Walking in (the) Memphis Theology

“The living Horus : excellent Two Lands ; the Two Ladies : excellent Two Lands ; the Golden Horus : excellent Two Lands ; King of Upper and Lower Egypt : Neferkare, the son of Re, [Shabaka], beloved of Ptah-South-of-his-Wall, who lives like Re forever.

This writing was copied out anew by his Majesty in the House of his father Ptah-South-of-his-Wall, for his Majesty found it to be a work of the ancestors which was worm-eaten, so that it could not be understood from the beginning to the end. His Majesty copied it anew so that it became better than it had been before, in order that his name might endure and his monument last in the House of his father Ptah-South-of-his-Wall throughout eternity, as a work done by the son of Re [Shabaka] for his father Ptah-Tatenen, so that he might live forever.”  – Shabaka Stone, lines 1-2 (horizontal)

In Ancient Egyptian Literature, Volume I – The Old and Middle Kingdoms, Miriam Lichtheim includes the text from the Shabaka stone in the section for Old Kingdom literature.  This is because, according to the writings on the stone, it is a direct copy of an ancient text that was so badly preserved it was in danger of being lost forever.  So, while the stone and its hieroglyphs are dated to the 25th Dynasty, the compendium of information it presents is clearly from an earlier period.

Or…is it?

I’ll back up, for a moment, to say that I knew almost nothing about the Memphis Theology before writing this blog post despite being a worshiper of Sekhmet.  I planned to learn about it and then write about the Memphis Triad – Ptah, Sekhmet, and their son Nefertem – and the manner in which their worship in Memphis occurred.  I’d heard something about Ptah being considered a creator god as part of the Triad and looked forward to reading an alternate creation story; it’s kind of a hobby of mine.  Instead, I found a story of political aspiration and the molding of beliefs to legitimize the reign of a King.

Shabaka’s rule marked the first time since the 20th Dynasty that Egypt (Lower and Upper) was united, and it was done in this fashion: Shabaka defeated the monarchy of Sais and chose to settle in Memphis, making the ancient Dynastic capital the seat of his government.  However, despite the unification of Egypt and the taking of the throne name Neferkare (as Pepi II did), further action was required for Shabaka to be seen as Pharaoh in a continuance of tradition.  An ancient text was then found and copied onto a slab of green breccia; the stone was then set up at the Temple of Ptah in Memphis.  The copied text, especially lines 53-61, proved the legitimacy of Shabaka’s rule in equating it to that of Ptah who united the Two Lands and was the greatest of gods.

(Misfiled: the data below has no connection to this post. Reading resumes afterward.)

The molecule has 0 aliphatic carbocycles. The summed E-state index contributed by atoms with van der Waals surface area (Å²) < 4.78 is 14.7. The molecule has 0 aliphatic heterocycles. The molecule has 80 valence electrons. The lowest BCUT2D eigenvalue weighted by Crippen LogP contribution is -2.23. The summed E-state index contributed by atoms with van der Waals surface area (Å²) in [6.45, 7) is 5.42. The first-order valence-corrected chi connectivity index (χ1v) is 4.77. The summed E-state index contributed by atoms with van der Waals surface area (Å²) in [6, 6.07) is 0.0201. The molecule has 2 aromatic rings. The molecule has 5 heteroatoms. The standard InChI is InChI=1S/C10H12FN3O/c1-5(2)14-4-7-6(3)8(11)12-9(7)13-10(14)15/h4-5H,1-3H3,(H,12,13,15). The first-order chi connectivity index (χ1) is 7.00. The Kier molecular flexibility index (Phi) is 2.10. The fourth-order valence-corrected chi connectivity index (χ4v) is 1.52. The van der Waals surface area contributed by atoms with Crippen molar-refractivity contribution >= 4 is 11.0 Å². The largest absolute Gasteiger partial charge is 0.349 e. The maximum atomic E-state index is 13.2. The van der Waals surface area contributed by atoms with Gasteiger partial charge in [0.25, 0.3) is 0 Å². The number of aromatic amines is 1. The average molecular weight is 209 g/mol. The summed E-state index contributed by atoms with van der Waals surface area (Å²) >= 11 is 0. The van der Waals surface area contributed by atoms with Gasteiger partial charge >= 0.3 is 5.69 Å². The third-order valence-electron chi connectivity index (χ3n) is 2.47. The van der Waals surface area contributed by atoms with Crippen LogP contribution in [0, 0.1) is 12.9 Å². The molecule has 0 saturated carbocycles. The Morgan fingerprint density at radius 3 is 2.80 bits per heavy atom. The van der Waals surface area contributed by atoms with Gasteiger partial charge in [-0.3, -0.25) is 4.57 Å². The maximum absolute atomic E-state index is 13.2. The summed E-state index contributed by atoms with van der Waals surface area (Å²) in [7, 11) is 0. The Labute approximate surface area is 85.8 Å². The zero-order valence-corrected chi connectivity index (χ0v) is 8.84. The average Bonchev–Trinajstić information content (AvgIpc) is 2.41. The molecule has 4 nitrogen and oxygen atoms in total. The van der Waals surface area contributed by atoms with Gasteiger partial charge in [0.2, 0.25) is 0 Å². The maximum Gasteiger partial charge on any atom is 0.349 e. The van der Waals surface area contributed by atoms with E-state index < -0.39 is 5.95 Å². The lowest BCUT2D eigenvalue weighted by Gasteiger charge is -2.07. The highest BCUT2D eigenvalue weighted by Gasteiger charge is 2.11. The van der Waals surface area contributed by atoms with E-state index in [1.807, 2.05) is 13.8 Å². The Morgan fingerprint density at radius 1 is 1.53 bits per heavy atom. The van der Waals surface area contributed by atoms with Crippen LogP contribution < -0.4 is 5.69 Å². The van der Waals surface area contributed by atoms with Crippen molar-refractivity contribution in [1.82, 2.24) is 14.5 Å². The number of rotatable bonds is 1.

To this day, the text copied to the Shabaka stone has not been found.  I suspect that no one except the Pharaoh Shabaka and (I assume) his priests saw the ancient text…just like no one but Joseph Smith saw the golden plates.  This doesn’t disprove its existence, per se, but it doesn’t prove it existed either.  But really, I think wondering about the text itself misses the point.  Shabaka managed to unite Egypt and become Pharaoh by referring to ideas and actions of the Ancients.  He and/or his advisers knew enough about the way Egyptian society worked and its reverence for the Ancestors to be able to use the system to their advantage.   The question is: did his actions uphold ma’at in the way the Pharaoh should and, if they did, does it matter what his motivation was?

My guess, from the buzzing in my head, is “Yes” to the former and “No” to the latter.


2 responses to “Walking in (the) Memphis Theology

  1. I now need to go back to it to figure out where the Triad fits with what Shabaka did. However, I think looking at his adaptation of Egyptian mores to fit the agenda he had is exactly what Sekhmet wanted me to focus on this week.

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